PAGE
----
Wife threatened to call the cops before organizers backed off
Adjunct faculty at Washington University in St. Louis voted narrowly to unionize this month, in a campaign marked by accusations of union intimidation and administration pressure tactics.
Only about two-thirds of 404 eligible adjuncts voted on whether to join the Service Employees International Union, with supporters winning by a 138-111 margin, not including 18 contested ballots, Provost Holden Thorp told KSDK-TV.
Though both sides agreed to refrain from pressuring faculty one way or the other, there’s evidence neither stuck to the pledge.
‘Outrageous and unprofessional’ conduct
SEIU was accused of harassing adjuncts at home and generally riding roughshod over them.
Mark Manteuffel, a biology instructor, told St. Louis Public Radio that union representatives showed up at his house when he wasn’t home and were “very pushy and rude” toward his wife.
They asked her for his cellphone number without introducing themselves, and came back again when he wasn’t home, Manteuffel said: “And they kind of huffed and puffed and said again that they would show up,” until his wife threatened to call the cops.
Manteuffel added that the union showed “outrageous and unprofessional” conduct toward adjuncts by giving them only a day’s notice, “near the end of the semester, with all the grades that are due,” for an informal discussion about unionization.
SEIU did not return requests for comment from The College Fix.
String of emails running through Christmas Eve
The administration tried to improperly sway professors against the union, critics said.
Throughout December, Provost Thorp sent emails to adjunct faculty explaining what the vote would and would not mean, in the school’s view.
One message, for example, said that collective bargaining only meant “a union has the right to ask an employer for anything, and an employer has the right to say no to each of the things the union has asked for,” according to St. Louis Public Radio.
Another, dated Dec. 22, told faculty members that “with collective bargaining comes uncertainty” and that “unions seek dues from those covered by the contracts they negotiate,” asking whether joining a union would financially benefit them. Thorp even sent an email on Christmas Eve.
In an email to The Fix, the university argued that the neutrality agreement with SEIU had been upheld.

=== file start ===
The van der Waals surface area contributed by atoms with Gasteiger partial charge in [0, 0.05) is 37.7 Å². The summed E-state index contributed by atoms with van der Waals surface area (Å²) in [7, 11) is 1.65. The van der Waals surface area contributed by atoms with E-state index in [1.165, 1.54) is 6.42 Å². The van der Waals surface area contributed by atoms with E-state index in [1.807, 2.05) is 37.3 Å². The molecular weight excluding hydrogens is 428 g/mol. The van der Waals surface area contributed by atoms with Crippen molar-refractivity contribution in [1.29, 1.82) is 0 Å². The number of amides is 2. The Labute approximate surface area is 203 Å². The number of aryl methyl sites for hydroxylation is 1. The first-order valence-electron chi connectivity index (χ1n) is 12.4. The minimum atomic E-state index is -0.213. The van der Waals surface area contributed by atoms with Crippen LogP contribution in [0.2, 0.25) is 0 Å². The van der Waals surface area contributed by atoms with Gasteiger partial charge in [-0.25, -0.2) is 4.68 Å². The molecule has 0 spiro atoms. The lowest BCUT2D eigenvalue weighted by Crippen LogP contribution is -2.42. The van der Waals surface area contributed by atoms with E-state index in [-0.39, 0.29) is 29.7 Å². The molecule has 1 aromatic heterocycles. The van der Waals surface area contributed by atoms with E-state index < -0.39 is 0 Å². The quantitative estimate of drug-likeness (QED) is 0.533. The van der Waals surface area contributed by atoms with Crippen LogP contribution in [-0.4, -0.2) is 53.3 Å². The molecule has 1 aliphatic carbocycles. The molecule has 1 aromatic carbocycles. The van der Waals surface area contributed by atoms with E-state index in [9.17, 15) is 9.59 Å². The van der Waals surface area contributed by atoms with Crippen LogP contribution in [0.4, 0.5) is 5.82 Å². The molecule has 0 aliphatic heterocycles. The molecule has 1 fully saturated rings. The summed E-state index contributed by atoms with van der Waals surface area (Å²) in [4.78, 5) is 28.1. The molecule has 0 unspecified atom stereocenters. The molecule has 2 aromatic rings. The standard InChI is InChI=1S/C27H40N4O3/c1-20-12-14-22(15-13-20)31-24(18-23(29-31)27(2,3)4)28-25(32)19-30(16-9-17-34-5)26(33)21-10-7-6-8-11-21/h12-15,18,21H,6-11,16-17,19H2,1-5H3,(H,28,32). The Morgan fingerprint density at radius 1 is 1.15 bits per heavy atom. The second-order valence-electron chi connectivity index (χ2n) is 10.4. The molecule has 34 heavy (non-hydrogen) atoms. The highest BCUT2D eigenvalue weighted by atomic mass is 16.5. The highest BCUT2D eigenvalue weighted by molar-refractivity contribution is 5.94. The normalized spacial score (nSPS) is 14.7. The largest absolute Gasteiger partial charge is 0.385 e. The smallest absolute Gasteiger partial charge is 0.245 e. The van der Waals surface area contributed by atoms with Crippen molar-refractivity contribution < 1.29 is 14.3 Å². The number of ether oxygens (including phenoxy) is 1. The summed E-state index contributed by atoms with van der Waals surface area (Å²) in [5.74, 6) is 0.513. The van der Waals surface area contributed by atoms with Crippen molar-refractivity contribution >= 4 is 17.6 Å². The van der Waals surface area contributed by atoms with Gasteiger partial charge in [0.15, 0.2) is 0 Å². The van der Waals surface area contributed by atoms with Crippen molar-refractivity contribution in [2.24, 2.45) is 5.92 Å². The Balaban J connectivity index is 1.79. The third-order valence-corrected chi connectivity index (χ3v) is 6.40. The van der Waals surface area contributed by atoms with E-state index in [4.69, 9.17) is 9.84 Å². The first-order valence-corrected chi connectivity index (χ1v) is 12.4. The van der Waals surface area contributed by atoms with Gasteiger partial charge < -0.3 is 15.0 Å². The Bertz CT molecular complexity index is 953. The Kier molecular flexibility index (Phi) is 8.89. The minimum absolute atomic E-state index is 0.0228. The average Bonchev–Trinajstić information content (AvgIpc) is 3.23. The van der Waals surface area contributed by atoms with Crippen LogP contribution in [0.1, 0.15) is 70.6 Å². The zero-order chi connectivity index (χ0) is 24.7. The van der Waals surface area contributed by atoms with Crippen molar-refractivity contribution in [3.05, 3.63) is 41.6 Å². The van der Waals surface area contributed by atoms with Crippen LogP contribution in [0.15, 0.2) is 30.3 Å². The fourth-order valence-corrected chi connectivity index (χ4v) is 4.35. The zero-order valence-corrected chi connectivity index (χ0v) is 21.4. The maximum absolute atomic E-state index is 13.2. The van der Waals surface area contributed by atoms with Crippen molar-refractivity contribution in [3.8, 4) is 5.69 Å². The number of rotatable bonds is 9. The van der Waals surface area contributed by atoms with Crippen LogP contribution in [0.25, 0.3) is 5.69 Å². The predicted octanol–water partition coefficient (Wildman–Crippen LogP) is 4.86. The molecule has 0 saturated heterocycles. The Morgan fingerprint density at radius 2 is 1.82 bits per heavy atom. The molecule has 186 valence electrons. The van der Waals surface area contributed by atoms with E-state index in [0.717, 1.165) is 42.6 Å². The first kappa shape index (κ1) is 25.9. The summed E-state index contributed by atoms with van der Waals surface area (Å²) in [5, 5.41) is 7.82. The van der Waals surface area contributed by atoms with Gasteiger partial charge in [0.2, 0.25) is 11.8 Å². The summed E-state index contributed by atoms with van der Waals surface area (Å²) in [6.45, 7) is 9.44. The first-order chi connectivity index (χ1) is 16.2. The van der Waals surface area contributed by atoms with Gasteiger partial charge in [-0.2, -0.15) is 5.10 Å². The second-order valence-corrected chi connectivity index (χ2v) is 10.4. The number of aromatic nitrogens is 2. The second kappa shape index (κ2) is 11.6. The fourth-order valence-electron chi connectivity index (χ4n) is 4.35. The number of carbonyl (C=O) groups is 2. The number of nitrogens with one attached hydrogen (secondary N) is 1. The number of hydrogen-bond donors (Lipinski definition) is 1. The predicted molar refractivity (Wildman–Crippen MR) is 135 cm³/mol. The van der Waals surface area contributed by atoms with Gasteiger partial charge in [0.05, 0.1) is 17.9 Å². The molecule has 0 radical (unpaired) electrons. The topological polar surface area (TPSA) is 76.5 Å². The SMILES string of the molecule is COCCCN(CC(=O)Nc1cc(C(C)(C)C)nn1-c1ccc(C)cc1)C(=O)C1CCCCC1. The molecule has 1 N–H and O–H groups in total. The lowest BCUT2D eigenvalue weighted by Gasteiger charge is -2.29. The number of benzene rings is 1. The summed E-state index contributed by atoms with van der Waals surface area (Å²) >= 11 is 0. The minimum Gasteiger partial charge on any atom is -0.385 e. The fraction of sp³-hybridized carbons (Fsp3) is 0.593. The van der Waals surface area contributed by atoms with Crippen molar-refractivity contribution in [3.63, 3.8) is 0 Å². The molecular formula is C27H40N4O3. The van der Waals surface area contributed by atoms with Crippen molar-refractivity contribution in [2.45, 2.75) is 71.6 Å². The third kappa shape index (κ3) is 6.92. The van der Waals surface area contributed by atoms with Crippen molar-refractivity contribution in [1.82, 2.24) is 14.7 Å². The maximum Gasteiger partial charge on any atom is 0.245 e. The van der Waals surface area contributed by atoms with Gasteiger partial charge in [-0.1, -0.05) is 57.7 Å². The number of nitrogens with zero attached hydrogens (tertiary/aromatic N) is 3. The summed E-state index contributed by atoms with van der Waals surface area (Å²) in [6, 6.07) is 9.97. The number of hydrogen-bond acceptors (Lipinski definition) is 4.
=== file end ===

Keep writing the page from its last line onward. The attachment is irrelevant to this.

“We do believe the spirit and the letter of the agreement was followed,” said Jill Friedman, vice chancellor for public affairs.
The neutrality agreement read in part, “The university will communicate with eligible faculty in an objective and informative way about topics such as collective bargaining and the election process,” but agreed to not advocate for one position.
Additionally, SEIU “will not seek or encourage activism on campus (picketing, for example) regarding this campaign.”
Tufts contract: Not representative of what to expect?
With the faculty vote to join the SEIU, the university and union will start working toward contract negotiations.
Friedman, the vice chancellor, said the university could not yet provide specifics on how unionization would change course loads or hiring. “It is impossible to speculate on implications of the successful unionization effort as any impact depends on the terms of a negotiated contract.”
Tufts University’s adjunct faculty contract, the first negotiated by SEIU’s Adjunct Action project and finished this fall, has been held up as a model for what others can expect.
At Tufts, where adjuncts joined SEIU more than a year ago, some departments saw pay increases up to 40 percent as well as preference in hiring for full-time positions, Inside Higher Ed reported.
Tufts adjuncts, however, “started off in a better position” than even other adjuncts in the Boston area, religion instructor Elizabeth Lemons told Inside Higher Ed: Those teaching three or more courses a semester already got health care and other benefits.
Other schools whose adjuncts have voted to join SEIU this month include St. Mary’s College and Dominican University in California, the Los Angeles Times reported. They are both Catholic institutions whose anti-abortion teaching conflicts with the SEIU’s advocacy for abortion rights.
The Fix reported last month that the St. Mary’s administration seemed to be cooperating fully with union organizers, despite attempts by outside activists to demonize the administration.
College Fix reporter Matt Lamb is a student at Loyola University-Chicago.